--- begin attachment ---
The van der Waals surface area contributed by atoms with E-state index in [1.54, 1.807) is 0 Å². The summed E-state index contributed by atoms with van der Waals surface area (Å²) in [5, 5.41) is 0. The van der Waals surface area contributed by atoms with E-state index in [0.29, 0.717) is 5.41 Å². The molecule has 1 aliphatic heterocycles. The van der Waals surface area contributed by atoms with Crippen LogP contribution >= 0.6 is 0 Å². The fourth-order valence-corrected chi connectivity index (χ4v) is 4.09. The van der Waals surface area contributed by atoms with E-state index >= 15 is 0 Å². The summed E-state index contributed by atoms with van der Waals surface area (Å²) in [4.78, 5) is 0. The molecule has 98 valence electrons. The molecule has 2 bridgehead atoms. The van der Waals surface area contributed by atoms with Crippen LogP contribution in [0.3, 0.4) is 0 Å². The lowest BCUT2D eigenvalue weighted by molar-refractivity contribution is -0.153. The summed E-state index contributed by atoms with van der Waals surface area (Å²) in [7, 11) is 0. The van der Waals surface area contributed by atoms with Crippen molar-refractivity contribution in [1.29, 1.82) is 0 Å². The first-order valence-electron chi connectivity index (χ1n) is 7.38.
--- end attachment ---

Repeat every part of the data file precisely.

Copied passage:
The van der Waals surface area contributed by atoms with E-state index in [1.54, 1.807) is 0 Å². The summed E-state index contributed by atoms with van der Waals surface area (Å²) in [5, 5.41) is 0. The van der Waals surface area contributed by atoms with E-state index in [0.29, 0.717) is 5.41 Å². The molecule has 1 aliphatic heterocycles. The van der Waals surface area contributed by atoms with Crippen LogP contribution >= 0.6 is 0 Å². The fourth-order valence-corrected chi connectivity index (χ4v) is 4.09. The van der Waals surface area contributed by atoms with E-state index >= 15 is 0 Å². The summed E-state index contributed by atoms with van der Waals surface area (Å²) in [4.78, 5) is 0. The molecule has 98 valence electrons. The molecule has 2 bridgehead atoms. The van der Waals surface area contributed by atoms with Crippen LogP contribution in [0.3, 0.4) is 0 Å². The lowest BCUT2D eigenvalue weighted by molar-refractivity contribution is -0.153. The summed E-state index contributed by atoms with van der Waals surface area (Å²) in [7, 11) is 0. The van der Waals surface area contributed by atoms with Crippen molar-refractivity contribution in [1.29, 1.82) is 0 Å². The first-order valence-electron chi connectivity index (χ1n) is 7.38.